Pottermore: Future of publishing or Club Penguin for Potter fans?

Last week, Harry Potter author J.K. Rowling announced Poettermore, an ambitious new online property. While details are still scant, the site is guaranteed to be successful in at least one respect: As the exclusive retailer for Potter e-books, Pottermore will no doubt do a mean business as an e-book storefront.

But Pottermore, at least on the surface, looks to aim much higher than a glorified digital bookstore. While a virtual world based on an existing media property is by no means new, this combination of social elements, avatars and and interactive reading “experiences” looks like it has the potential to be something fairly unique.

So, will Pottermore be something revolutionary for the book world, or will it simply be a Potterized version of Club Penguin, a site aimed mainly at hawking Potter merchandise?

It may be too soon to tell, but a Harry Potter virtual world that allows fans to undergo similar experiences the characters in the books do — being sorted into a house, learning spells and competing for a “house cup,” to name a few — could be the start of a new shared social, transmedia world for books, a living, breathing online experience that goes significantly beyond an individual’s reading experience.

And it’s exactly this new world where many in publishing may have a problem. The publishing industry is full of people already bemoaning the arrival of enhanced e-books, those digital books that combine multimedia elements. And if some write off enhanced e-books as not being books, but something akin to CD-ROMs, how will those parties view something like Pottermore, which takes a book’s world, puts it online and makes it a fully interactive experience that may — or may not — require a whole lot of actual reading?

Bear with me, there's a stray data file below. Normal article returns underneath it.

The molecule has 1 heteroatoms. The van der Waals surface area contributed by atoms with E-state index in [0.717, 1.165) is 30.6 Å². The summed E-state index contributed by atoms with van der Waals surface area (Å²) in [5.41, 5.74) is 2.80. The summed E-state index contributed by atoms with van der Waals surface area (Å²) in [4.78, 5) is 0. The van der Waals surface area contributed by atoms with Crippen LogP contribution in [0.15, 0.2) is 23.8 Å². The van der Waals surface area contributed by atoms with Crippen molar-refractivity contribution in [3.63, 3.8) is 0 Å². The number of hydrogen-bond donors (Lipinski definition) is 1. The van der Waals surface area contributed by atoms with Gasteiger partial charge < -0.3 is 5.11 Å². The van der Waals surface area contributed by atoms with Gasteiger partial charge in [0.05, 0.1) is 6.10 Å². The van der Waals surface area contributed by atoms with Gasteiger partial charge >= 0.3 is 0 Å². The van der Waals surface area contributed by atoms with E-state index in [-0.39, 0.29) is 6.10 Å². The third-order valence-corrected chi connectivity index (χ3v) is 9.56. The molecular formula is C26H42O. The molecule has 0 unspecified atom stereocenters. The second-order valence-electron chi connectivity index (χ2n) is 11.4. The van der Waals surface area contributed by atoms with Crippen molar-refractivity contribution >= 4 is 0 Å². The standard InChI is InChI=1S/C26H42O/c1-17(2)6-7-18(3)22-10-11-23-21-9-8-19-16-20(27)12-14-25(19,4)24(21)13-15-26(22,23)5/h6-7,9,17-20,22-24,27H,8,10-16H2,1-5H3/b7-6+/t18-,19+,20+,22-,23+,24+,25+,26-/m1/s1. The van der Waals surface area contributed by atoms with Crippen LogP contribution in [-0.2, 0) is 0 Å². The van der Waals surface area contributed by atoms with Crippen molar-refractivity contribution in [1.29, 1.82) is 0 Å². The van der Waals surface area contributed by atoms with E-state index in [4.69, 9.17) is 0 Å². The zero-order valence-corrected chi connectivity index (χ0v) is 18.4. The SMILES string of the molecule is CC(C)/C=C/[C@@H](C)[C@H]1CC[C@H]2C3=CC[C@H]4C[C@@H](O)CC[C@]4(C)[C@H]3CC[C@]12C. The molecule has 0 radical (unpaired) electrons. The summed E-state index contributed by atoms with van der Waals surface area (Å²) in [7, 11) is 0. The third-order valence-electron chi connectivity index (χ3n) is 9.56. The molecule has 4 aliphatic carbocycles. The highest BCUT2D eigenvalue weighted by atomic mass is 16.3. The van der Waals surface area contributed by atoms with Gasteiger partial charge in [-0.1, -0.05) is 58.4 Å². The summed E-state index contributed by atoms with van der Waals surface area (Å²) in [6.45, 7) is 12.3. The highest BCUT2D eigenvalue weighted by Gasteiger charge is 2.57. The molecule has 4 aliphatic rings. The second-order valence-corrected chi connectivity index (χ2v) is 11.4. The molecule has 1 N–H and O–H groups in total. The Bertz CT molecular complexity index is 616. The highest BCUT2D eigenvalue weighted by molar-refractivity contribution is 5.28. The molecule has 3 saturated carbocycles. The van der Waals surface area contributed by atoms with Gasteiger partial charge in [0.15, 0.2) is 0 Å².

The reality is that the book industry is in the throes of a huge tranformational shift, one where the transition to digital is moving at a much faster pace than many anticipated, headed towards an uncertain future where traditional distribution models are being dismantled and new, more efficient ones are being erected. New incumbents are rising up by creating offerings like Pottermore, and J.K. Rowling may be giving them a roadmap to do so.

But as many have already said, not everyone can create a Pottermore. That may be the case, but who’s to stop a publisher, or a collective of publishers, from creating their own immersive online experiences where their authors’ books can come alive, and where they can engage directly with fans? For example, why couldn’t a publisher with a big mystery imprint make a gritty, online watering hole for  its readers? Or why couldn’t Harlequin, say, make a “romance-ville?”

Some would argue that the reading demographic is too old, that 50-year-old women wouldn’t want to spend time in a Harlequin online world. But that type of thinking assumes that these same books won’t ever make the generational leap to 20- or 30-something readers.

Instead, maybe what publishers need to do to bring in new readers is go to where future ones are spending their time nowadays: online. And maybe, just maybe, Pottermore shows a way they can do just that.

To read more on the implications of Pottermore and what it means for the future of publishing, see my weekly update at GigaOM Pro (subscription required).

Image courtesy of flickr user KitAy